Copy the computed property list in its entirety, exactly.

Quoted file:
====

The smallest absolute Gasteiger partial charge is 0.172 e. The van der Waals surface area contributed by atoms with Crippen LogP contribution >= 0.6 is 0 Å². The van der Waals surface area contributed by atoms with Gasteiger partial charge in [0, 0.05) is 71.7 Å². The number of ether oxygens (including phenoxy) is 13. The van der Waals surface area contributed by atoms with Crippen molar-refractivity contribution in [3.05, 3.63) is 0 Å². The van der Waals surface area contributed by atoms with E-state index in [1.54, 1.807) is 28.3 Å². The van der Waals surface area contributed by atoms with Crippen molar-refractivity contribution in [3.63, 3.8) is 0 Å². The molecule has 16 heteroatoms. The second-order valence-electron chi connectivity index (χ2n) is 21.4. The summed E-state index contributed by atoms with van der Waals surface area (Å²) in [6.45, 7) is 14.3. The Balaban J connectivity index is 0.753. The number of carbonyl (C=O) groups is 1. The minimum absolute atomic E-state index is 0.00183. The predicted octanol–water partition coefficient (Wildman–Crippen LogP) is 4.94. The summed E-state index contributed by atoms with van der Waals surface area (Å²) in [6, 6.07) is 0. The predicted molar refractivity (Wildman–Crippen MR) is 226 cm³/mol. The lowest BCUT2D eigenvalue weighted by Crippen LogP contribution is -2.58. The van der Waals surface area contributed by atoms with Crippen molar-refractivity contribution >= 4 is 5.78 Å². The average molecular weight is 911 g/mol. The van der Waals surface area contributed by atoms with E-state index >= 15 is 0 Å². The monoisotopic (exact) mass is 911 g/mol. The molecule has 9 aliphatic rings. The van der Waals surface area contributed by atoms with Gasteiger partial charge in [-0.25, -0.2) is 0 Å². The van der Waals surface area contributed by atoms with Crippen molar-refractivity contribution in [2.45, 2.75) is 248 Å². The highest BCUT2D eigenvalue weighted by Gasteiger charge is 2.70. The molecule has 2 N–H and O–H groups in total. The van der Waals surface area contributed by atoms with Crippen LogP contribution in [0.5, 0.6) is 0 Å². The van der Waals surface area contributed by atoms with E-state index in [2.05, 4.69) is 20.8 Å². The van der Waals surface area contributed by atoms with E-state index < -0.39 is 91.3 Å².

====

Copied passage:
The smallest absolute Gasteiger partial charge is 0.172 e. The van der Waals surface area contributed by atoms with Crippen LogP contribution >= 0.6 is 0 Å². The van der Waals surface area contributed by atoms with Gasteiger partial charge in [0, 0.05) is 71.7 Å². The number of ether oxygens (including phenoxy) is 13. The van der Waals surface area contributed by atoms with Crippen molar-refractivity contribution in [3.05, 3.63) is 0 Å². The van der Waals surface area contributed by atoms with E-state index in [1.54, 1.807) is 28.3 Å². The van der Waals surface area contributed by atoms with Crippen molar-refractivity contribution in [3.63, 3.8) is 0 Å². The molecule has 16 heteroatoms. The second-order valence-electron chi connectivity index (χ2n) is 21.4. The summed E-state index contributed by atoms with van der Waals surface area (Å²) in [6.45, 7) is 14.3. The Balaban J connectivity index is 0.753. The number of carbonyl (C=O) groups is 1. The minimum absolute atomic E-state index is 0.00183. The predicted octanol–water partition coefficient (Wildman–Crippen LogP) is 4.94. The summed E-state index contributed by atoms with van der Waals surface area (Å²) in [6, 6.07) is 0. The predicted molar refractivity (Wildman–Crippen MR) is 226 cm³/mol. The lowest BCUT2D eigenvalue weighted by Crippen LogP contribution is -2.58. The van der Waals surface area contributed by atoms with Crippen molar-refractivity contribution >= 4 is 5.78 Å². The average molecular weight is 911 g/mol. The van der Waals surface area contributed by atoms with E-state index >= 15 is 0 Å². The monoisotopic (exact) mass is 911 g/mol. The molecule has 9 aliphatic rings. The van der Waals surface area contributed by atoms with Gasteiger partial charge in [-0.25, -0.2) is 0 Å². The van der Waals surface area contributed by atoms with Crippen molar-refractivity contribution in [2.45, 2.75) is 248 Å². The highest BCUT2D eigenvalue weighted by Gasteiger charge is 2.70. The molecule has 2 N–H and O–H groups in total. The van der Waals surface area contributed by atoms with Crippen LogP contribution in [0.5, 0.6) is 0 Å². The van der Waals surface area contributed by atoms with E-state index in [2.05, 4.69) is 20.8 Å². The van der Waals surface area contributed by atoms with E-state index < -0.39 is 91.3 Å².